"Where are you off to?" my colleagues asked. To see a funny thing, I replied. You go into a little room and get a personal performance just for you. "Soho, then," they said. Well, actually, it was the Barbican. The Pit was its usual, inertly hot self, but nothing steamy was going on. Helium was the latest effort by Slung Low, an award-winning team of young artists with all sorts of backgrounds, from film and dance to fiction. Their intention, it said in the programme, was to use "all the technology and resources available to the 21st-century artist to attempt that oldest of artistic aims - a good story well told". That rather undersold their ambition.
Actors and directors have always longed to breach the "fourth" wall, the invisible one that separates a performance from its audience. You might argue that, when drama really works, no special measures are needed: you completely enter the story and don't need the house lights turned up or to be cajoled into minor acts of participation. But I am generally with Dr Johnson who said - although for the life of me I cannot find where - that no theatre-goer, however entranced, forgets he is sitting in a theatre. Attempts to evade that truth can be silly - and they can be rewarding.
By far the best piece of theatre I saw last year was Punchdrunk's version of Poe's "Masque of the Red Death", which transformed the Battersea Arts Centre in London into a spooky labyrinth of Victorian Gothic, each of its rooms playing out a scene from the story. On the way out, somehow, the audience, which had walked round randomly, alone or in pairs, was caught up in a swell and arrived in a ballroom where a brilliant danse macabre was performed.
Helium is not quite in that league, but I won't forget it either. My bespoke performance lasted 15 minutes, and was indeed "a short adventure for one". I was greeted by a young woman who briefly set up a story about a teenage girl called Bella whose grandfather, Max, was dying. He had, mysteriously, sent her a white helium balloon each birthday. She needed to know more.
Lucy led me to the gate of five rooms. I was to enter, close the door behind me and observe. The first was Max's study, where Bella had elected to stay examining Max's books and photographs while her mother waited at the hospital. Among the documents were drawings of a gargoyle. In the background, a radio crackled out a distant conversation about memory between Max and this fiend. The next room contained a beautiful miniature replica of a music hall, where a film was shown of Max as a boy being traumatised by a memory reader. After that I entered a bomber flying over a Germany city that the young Max was helping destroy. This was where he formally meet his gargoyle, an ornament from a firebombed cathedral.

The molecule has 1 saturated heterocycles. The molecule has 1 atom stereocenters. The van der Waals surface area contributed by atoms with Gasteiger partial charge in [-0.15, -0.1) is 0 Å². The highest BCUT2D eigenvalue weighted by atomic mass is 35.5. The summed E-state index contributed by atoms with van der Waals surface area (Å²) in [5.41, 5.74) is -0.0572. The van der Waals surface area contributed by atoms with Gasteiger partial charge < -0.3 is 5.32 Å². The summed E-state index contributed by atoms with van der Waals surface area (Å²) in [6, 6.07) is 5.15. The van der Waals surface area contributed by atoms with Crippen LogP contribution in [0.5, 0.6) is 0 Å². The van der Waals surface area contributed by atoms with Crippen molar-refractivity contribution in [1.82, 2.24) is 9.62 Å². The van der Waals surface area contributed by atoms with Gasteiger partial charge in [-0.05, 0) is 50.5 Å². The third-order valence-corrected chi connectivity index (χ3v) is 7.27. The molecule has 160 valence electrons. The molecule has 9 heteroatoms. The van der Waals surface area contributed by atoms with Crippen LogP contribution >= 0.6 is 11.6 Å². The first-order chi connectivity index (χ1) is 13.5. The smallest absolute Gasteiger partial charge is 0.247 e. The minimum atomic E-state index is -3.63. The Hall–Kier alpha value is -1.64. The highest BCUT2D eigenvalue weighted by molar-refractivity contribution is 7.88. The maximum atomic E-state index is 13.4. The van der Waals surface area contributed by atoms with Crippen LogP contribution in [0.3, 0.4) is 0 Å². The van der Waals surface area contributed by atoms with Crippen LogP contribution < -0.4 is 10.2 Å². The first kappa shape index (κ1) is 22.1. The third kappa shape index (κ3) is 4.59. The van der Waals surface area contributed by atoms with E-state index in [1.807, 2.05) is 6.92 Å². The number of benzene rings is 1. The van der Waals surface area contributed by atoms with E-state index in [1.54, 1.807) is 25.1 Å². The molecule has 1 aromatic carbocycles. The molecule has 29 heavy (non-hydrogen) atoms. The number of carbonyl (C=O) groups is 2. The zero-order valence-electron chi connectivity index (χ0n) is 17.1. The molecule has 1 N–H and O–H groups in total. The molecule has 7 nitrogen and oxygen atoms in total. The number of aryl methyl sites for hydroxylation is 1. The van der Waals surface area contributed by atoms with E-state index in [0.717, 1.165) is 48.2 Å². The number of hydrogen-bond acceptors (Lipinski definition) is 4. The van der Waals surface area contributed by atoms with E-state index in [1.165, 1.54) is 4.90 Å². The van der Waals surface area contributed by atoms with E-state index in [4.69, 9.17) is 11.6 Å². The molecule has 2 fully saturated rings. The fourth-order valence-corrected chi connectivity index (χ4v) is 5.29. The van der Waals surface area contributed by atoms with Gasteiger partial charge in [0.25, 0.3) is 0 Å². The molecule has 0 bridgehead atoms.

It is, I gathered, this act that haunts Max and is purged in part by the innocence of his granddaughter. The penultimate room is the hospital ward where, invisible to us now, Max talks to the grotesque, who has assumed the persona of his nurse. Finally, I found myself in a white cubicle with no actors in it - only the voices of Max and his daemon, and colours, suggesting a cathedral. As I left, I was given a box containing (no prize for guessing) a white helium balloon. More usefully, there was a programme and a short story amplifying what I had just seen.
The actors' work here was terrific, at once corporeal and ghostly, and the designs even better. There were some strange errors of judgement, however. The actor playing the nurse/gargoyle was dressed and painted in black, giving the unfortunate appearance of a vaudeville minstrel. Patrick Stewart as the disembodied voice of Max failed to inject any fear or frailty into his actorish performance. And at the end, when they waved me goodbye, the cast reminded me more of Teletubbies than offending spirits.
My serious reservation, however, was that the generally brilliant realisation was wasted on a portentous, moralistic, woozy piece of writing redolent of a Radio 4 afternoon play. But I forgive Slung Low, for it was only on the way home I reached that conclusion. During my adventure for one, I was as stimulated by it as by anything the fleshpots of Soho might have offered.
Ends 20 September. Bookings: www.barbican.org.uk 
Andrew Billen is a staff writer for the Times
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